SDP: Commute Page's Sentence

Jon Schaff over at South Dakota Politics has an interesting take today on whether or not the Death Penalty should be used in the case of Elijah Page:
In a society very confused about life, it sends a bad signal to the population when the state takes human life, even guilty life. It could also stand as a remarkable gesture to the value of human life for Gov. Rounds to commute the sentence. In a year where legislation concerning the killing of innocent human life in the womb is on our ballot, Gov. Rounds can use the commutation of Page's sentence as an occasion to speak to the people of South Dakota about the value of human life.
Read it all here. It is curious how many of the people who are pro-choice are some of the same ones calling the Death Penalty barbaric. While at the same time they trivialize the lives of those who are as of yet unborn and a blank slate, they beg to spare lives that have been judged by society as irretrieveable.

What Jon is saying is that when in doubt, value it all. What say the readers? Are the two things linked or mutually exclusive?

Comments

Bob Ellis said…
I say the cavalier attitude we have about murderers is part of why our society is "confused" about life. If we can even get a conviction on a murderer in the first place (after all the legal game-playing), and if we can get a death sentence on a convicted murderer (which isn't guaranteed), then there's an average of 12 years from sentencing to execution. What does that say about the life of the victim?

Any time you allow innocent (that's the key here: innocent) human life to be taken without an appropriate penalty, the value of human life gets cheaper.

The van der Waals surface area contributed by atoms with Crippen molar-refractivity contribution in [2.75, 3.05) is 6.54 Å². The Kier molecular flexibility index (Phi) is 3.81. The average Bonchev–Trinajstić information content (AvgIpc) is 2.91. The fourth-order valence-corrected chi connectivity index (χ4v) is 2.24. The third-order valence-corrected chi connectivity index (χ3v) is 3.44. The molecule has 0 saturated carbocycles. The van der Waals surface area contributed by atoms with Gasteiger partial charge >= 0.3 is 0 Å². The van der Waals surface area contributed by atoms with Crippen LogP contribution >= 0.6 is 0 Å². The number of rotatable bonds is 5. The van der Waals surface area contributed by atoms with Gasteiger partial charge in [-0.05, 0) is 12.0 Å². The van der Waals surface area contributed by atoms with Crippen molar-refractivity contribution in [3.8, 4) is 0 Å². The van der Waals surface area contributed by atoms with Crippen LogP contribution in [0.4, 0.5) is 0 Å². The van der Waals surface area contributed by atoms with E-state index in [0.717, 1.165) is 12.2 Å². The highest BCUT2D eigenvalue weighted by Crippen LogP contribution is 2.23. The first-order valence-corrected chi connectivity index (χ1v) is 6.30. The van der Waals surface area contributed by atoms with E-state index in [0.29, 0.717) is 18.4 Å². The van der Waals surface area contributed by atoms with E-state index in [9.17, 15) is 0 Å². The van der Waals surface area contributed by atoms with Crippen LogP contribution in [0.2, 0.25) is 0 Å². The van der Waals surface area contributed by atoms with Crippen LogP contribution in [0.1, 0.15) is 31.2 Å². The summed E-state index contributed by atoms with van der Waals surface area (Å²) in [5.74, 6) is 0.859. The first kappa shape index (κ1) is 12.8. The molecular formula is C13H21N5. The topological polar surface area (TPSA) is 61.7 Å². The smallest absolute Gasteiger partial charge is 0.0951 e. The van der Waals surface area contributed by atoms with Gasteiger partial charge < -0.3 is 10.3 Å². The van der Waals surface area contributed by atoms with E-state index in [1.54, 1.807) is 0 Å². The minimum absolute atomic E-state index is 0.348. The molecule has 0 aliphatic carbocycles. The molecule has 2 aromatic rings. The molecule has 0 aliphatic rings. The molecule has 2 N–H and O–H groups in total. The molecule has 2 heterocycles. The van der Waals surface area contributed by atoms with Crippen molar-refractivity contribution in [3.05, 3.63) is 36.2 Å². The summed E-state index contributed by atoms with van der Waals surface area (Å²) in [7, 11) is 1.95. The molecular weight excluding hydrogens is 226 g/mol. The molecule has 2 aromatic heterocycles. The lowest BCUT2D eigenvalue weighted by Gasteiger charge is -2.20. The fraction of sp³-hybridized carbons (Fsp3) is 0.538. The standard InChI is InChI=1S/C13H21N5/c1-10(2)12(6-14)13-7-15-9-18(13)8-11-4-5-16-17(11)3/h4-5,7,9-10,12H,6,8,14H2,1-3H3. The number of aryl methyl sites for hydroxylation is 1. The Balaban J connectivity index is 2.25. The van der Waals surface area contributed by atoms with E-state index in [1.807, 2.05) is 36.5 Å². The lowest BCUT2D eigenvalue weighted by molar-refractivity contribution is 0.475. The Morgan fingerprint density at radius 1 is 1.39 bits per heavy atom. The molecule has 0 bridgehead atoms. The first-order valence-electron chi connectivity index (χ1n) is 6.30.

Would a $5 fine be appropriate punishment for a rapist? Would it be appropriate to sentence a car thief to 3 hours of community service--and let him keep the car?

The proper use of capital punishment sends the message that we consider human life so important and so valuable that the wrongful taking of it requires the ultimate penalty. Anything less assigns a value to innocent human life that is less than commensurate.
Anonymous said…
Ditto.
chad said…
The problem with the "innocent" vs. "guilty" "life" argument to justify the death penalty is that people who have been executed in this country have turned out to be "innocent."
Anonymous said…
Wouldn't life be easy if there were clearcut answers to everything like some of the pro-life and pro-capital punishment crowd believes there are? It's either black or white, yes or no, for them, but for people who think for themselves, it is much more complicated.
I don't like the idea of capital punishment, but if a crime is especially heinous - and there is absolutely no doubt (as opposed to reasonable doubt) that the victim is guilty - then I can accept it.
I can accept that, just like I accept early-term abortions when it is best for the mother's well-being. I don't believe abortions should be conducted as a "convenience," but there are situations - especially when rape and/or incest is involved - where the mother must be considered too.
Anonymous said…
I am a supporter of the pro-life movement, however I get upset when the self proclaimed pro-lifers say they support the death penalty (the same goes with the pro-choicers who believe it is acceptable to kill a baby in the womb, but it is unacceptable to kill a individual on death row and/or an animal/rodent). Being pro-life means supporting human life, even when the individual is guilty of a crime. Human beings should not decide when human life should end. That is God's job...not ours.

Don't get your hopes up that Gov. Rounds will commute Page's sentence. That would take courage and a strong backbone, and we all know that Gov. Rounds does not have either one.
Anonymous said…
If Rounds had a strong backbone, maybe he wouldn't have let people push him into signing that all-exclusive abortion bill.
Anonymous said…